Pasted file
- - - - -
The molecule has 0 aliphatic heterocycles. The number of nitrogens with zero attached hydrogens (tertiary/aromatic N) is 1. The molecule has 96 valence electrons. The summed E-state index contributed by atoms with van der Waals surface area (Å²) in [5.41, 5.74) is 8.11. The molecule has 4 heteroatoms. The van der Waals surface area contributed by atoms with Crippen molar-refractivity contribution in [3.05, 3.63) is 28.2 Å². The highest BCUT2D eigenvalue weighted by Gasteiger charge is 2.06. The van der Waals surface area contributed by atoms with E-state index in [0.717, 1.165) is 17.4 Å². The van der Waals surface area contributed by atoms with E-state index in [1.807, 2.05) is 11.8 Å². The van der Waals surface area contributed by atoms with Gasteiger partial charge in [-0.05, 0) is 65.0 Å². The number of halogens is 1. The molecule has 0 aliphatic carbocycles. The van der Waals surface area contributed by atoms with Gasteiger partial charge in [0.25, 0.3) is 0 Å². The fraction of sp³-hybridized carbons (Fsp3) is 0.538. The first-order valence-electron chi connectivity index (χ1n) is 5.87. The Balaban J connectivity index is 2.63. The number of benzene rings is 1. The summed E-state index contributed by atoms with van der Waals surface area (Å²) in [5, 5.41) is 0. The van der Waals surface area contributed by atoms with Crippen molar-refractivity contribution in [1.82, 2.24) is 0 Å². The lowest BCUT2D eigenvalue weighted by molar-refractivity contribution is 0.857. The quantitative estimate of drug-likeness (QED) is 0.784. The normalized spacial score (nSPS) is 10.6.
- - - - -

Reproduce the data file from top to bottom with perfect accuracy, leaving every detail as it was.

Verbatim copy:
The molecule has 0 aliphatic heterocycles. The number of nitrogens with zero attached hydrogens (tertiary/aromatic N) is 1. The molecule has 96 valence electrons. The summed E-state index contributed by atoms with van der Waals surface area (Å²) in [5.41, 5.74) is 8.11. The molecule has 4 heteroatoms. The van der Waals surface area contributed by atoms with Crippen molar-refractivity contribution in [3.05, 3.63) is 28.2 Å². The highest BCUT2D eigenvalue weighted by Gasteiger charge is 2.06. The van der Waals surface area contributed by atoms with E-state index in [0.717, 1.165) is 17.4 Å². The van der Waals surface area contributed by atoms with E-state index in [1.807, 2.05) is 11.8 Å². The van der Waals surface area contributed by atoms with Gasteiger partial charge in [-0.05, 0) is 65.0 Å². The number of halogens is 1. The molecule has 0 aliphatic carbocycles. The van der Waals surface area contributed by atoms with Gasteiger partial charge in [0.25, 0.3) is 0 Å². The fraction of sp³-hybridized carbons (Fsp3) is 0.538. The first-order valence-electron chi connectivity index (χ1n) is 5.87. The Balaban J connectivity index is 2.63. The number of benzene rings is 1. The summed E-state index contributed by atoms with van der Waals surface area (Å²) in [5, 5.41) is 0. The van der Waals surface area contributed by atoms with Crippen molar-refractivity contribution in [1.82, 2.24) is 0 Å². The lowest BCUT2D eigenvalue weighted by molar-refractivity contribution is 0.857. The quantitative estimate of drug-likeness (QED) is 0.784. The normalized spacial score (nSPS) is 10.6.